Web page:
Peter Rabbit has been entertaining children since 1902 when he appeared in his first book, The Tale of Peter Rabbit. He’s also maintained his popularity with the adults who grew up enjoying the tales of his adventures and the captivating drawings by Beatrix Potter. She was able to create unique characters and a magical world. Now, over 100 years later, her books have sold over 100 million copies and continue to make lists of best ever children’s books. Beatrix Potter even had the vision to create a Peter Rabbit soft toy in 1903, and patent it. This makes Peter Rabbit the oldest licensed character. She went on to create other Peter Rabbit toys and that tradition continues today.
Despite the fun of today’s interpretations of all those characters, much of Peter Rabbit’s enduring appeal is due to the subtle but valuable lessons of the books themselves. Clearly children can learn from the trouble Peter experiences after disobeying his mother. Fortunately, it is presented in such a way that children don’t find it off-putting. Sneaking into Mr. McGregor’s garden puts Peter in peril and eating too many vegetables while he’s there increases the risk. Although Peter manages to escape after Mr. McGregor chases him, he still suffers the loss of his jacket and shoes. This leads to the indignity of having his belongings used to clothe a scarecrow. In spite of his misadventures and exhaustion, Peter finds comfort at home when his mother puts him to bed to rest and brings him a cup of chamomile tea. The message of home and mother being a place of safety ends the book on a heartening note. Peter being cosy in bed and ready to sleep could even offer additional help in getting your children off to bed!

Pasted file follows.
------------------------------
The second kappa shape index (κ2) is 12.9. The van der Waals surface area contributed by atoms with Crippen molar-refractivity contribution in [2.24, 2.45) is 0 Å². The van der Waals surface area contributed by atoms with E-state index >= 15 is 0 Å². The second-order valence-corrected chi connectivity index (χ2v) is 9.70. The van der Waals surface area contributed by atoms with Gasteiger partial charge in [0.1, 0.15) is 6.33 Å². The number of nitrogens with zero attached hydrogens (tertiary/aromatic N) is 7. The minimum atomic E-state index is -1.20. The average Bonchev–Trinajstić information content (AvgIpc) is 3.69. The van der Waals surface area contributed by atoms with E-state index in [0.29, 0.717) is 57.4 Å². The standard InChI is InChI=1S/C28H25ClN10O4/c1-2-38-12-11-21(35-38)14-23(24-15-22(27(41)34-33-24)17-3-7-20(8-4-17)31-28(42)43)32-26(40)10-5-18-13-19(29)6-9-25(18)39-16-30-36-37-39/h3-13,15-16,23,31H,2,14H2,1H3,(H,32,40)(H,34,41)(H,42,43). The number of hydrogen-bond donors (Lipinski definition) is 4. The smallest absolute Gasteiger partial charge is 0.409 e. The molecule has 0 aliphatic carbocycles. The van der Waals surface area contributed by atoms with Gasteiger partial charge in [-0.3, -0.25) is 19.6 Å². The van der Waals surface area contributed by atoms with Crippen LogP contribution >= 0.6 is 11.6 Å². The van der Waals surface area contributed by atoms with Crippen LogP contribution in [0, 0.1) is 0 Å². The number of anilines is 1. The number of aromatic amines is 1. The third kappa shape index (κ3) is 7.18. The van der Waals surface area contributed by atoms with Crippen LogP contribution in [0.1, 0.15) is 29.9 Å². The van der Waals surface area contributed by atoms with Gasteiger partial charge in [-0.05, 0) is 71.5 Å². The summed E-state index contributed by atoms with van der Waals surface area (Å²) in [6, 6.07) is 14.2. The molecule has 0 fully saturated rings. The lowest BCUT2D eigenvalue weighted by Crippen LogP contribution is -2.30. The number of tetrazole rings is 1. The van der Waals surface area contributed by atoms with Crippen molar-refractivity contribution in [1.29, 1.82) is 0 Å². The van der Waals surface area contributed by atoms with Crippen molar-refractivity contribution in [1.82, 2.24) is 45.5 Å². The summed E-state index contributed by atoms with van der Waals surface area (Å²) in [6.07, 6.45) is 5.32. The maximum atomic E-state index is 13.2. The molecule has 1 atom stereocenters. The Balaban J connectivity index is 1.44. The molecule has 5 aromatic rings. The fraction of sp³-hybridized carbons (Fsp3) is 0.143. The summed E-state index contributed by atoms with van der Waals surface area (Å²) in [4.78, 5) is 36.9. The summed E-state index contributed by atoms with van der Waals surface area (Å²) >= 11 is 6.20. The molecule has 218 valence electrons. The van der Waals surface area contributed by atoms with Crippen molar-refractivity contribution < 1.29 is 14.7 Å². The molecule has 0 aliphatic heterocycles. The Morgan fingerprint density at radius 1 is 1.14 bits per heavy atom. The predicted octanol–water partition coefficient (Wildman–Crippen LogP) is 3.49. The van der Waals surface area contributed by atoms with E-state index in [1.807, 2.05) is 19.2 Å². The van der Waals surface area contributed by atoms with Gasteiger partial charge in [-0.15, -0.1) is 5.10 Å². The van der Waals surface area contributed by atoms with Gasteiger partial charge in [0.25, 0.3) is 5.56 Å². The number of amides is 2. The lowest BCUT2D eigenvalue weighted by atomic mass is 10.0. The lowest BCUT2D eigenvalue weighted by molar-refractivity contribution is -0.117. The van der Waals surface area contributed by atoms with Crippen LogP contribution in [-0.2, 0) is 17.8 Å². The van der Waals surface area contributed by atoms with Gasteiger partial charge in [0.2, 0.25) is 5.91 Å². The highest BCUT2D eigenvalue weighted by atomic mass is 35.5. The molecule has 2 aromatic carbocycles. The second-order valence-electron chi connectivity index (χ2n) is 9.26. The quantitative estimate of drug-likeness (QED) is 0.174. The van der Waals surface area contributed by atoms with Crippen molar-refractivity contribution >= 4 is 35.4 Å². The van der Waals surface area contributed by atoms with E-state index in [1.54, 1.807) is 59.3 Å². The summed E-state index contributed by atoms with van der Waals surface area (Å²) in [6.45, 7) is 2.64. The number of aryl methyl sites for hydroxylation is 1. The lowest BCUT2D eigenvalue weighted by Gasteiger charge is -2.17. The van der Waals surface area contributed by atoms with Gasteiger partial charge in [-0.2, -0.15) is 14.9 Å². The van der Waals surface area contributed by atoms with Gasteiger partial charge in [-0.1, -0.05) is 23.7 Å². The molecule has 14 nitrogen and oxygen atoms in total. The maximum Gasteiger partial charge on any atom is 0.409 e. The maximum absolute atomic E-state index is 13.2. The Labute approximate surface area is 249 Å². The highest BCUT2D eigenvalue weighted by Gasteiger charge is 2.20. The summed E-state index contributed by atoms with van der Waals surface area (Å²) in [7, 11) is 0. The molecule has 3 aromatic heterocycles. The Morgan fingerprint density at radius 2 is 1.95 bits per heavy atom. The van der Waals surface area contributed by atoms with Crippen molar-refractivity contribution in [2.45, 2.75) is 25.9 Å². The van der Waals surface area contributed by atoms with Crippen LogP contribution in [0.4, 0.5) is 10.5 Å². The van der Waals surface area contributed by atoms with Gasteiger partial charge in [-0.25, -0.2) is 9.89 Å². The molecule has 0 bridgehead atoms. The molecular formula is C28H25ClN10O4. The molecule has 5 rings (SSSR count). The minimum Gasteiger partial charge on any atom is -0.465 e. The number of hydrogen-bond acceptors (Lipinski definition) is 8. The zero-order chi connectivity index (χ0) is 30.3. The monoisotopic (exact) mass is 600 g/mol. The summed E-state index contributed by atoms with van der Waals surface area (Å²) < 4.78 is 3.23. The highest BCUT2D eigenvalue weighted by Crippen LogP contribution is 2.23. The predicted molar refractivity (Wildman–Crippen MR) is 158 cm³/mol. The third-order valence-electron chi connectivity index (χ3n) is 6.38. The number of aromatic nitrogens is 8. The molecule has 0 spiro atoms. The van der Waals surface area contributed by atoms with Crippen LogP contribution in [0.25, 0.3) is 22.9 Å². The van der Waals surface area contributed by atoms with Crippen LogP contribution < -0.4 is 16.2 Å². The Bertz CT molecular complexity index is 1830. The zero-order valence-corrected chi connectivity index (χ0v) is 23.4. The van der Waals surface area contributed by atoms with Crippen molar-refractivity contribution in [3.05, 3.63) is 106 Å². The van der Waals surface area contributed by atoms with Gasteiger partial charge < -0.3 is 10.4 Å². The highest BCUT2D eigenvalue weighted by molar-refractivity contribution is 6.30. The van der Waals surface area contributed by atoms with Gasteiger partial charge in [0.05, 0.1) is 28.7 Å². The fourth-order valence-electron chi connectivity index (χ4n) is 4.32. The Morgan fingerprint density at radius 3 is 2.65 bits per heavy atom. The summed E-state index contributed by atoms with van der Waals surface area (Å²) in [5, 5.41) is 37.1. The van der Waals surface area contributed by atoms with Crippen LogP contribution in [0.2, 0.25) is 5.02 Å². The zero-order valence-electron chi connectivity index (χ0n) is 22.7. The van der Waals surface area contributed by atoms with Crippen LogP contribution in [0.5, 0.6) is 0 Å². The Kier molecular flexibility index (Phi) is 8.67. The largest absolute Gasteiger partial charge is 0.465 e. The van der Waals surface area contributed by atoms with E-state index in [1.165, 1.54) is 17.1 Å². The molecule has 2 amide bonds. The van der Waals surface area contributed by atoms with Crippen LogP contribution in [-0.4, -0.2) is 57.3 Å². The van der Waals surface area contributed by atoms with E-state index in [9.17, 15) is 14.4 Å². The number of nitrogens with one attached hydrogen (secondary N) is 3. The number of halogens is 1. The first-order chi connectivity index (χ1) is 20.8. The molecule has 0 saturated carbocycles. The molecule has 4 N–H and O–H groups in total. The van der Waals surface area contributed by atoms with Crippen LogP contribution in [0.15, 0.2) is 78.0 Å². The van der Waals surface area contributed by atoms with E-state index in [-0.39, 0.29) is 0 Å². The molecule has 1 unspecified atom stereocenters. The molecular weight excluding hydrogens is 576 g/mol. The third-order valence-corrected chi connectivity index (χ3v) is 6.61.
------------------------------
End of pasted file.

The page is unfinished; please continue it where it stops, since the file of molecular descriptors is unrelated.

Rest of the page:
There is the obvious message about the importance of heeding warnings from parents and the risks of venturing too far away from home. In spite of the moral lessons, the book is still positive and upbeat enough that children love to read it over and over again. Even adults still enjoy the stories and clever illustrations.
In the second book, The Tale of Benjamin Bunny, Peter shows he hasn’t completely learned his lesson about the dangers of going into Mr. McGregor’s garden. He decides to go there with his cousin, Benjamin Bunny, to try to retrieve the clothing Peter lost in his misadventures of the first book. It’s no surprise when Peter’s second journey into the garden again puts him at risk. This time he and Benjamin are chased by Mr. McGregor’s cat. Benjamin and Peter are eventually rescued by Benjamin’s father. This reaffirms the sense that adults will be there to help, even if children get themselves into trouble. Benjamin’s father goes on to punish Peter and Benjamin, which is highlighted here as one of the risks of disobeying a parent’s warning. The precarious situation Peter and Benjamin found themselves in (and had to be rescued from) shows that Peter’s mother’s warnings were reasonable and that Peter would have been smart to heed them.
In The Tale of Mr. Tod, Peter and Benjamin reunite to put themselves in peril to save others. They are able to rescue Benjamin and Flopsy’s children, who have been kidnapped by Tommy Brock, a badger of ill repute. Peter and Benjamin, who are acting to help others, are successful. Tommy Brock trespasses into the home of Mr. Tod, a fox, in order to hide. This leads to Mr. Tod and Tommy Brock getting into a scuffle while Peter and Benjamin are able to rescue the children. This is a classic reinforcement of the lesson that crime does not pay, while also recognising the value of helping others.